I've recently returned from an expedition to Sumatra, where we conducted the first biodiversity survey of an unexplored forest, attempted (read "failed") to make the first ascent of the 3080m Mount Kurik, and crossed the island on foot.
Extract from Say Yes to Adventure Magazine
Our four-person team encircled the damply spluttering fire, it was the night after our arrival at the base of Mount Kurik: Said was poring over our route plan, Iris was jotting down the day’s biological observations, and Roy was stretched out on his roll mat, clutching his bandaged hand to his chest. Yesterday’s attempt to summit had failed, and we didn’t have the equipment necessary for a different route. Maps of the area are vague at best, and tend to contradict one and other. We had expected a steep ridge to Kurik’s summit and had found a vertical rock face. On the descent Roy had hacked at a moss-covered tree stump with his machete, but the “stump” turned out to be concealed boulder: his machete slipped and cut his ring finger right through the bone. Grimacing, he washed it with surgical spirit. I pulled out my makeshift med kit and we bandaged it up as best we could: a tampon to absorb the blood, a condom to keep out infection, duct tape to hold it all together. The finger had swollen in front of the ring, but we didn't have the tools to remove it. Roy is a devout Muslim, and the expedition unfortunately overlapped with Ramadan: he stoically refused to ingest painkillers or antibiotics until sunset. The cold didn’t help, the morning after the summit attempt I emerged to find Roy shivering by the fire:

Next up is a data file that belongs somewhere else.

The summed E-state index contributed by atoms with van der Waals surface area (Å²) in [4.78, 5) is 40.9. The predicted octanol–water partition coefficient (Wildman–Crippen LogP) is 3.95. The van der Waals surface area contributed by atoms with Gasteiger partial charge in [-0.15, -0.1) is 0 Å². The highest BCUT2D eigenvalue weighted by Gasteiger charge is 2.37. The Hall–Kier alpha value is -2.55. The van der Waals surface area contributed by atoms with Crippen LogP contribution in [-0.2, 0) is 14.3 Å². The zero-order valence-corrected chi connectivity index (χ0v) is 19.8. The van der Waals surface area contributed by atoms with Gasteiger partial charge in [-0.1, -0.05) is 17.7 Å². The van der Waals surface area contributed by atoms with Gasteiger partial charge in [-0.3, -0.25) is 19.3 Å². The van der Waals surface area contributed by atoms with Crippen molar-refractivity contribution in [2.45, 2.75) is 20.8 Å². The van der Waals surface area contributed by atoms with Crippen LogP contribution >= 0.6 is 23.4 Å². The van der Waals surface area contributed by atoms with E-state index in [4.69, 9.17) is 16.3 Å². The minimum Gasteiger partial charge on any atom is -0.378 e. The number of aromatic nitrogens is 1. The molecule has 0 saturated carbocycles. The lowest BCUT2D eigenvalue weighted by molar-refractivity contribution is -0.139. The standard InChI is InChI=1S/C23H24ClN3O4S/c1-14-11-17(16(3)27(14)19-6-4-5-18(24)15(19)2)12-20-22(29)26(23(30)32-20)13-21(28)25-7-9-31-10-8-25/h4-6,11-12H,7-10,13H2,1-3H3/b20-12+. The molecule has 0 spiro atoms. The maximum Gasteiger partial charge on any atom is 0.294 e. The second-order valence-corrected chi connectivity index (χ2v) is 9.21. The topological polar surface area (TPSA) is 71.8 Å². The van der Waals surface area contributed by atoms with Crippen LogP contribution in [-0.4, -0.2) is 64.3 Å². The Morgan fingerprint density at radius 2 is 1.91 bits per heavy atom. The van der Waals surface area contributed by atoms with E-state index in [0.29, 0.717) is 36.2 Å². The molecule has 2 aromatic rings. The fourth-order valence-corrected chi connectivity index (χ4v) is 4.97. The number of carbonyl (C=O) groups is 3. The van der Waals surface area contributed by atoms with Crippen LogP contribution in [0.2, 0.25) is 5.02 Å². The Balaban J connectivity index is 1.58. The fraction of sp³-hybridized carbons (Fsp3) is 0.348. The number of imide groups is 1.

“How did you sleep?”
“I couldn’t, I sat and prayed for day”.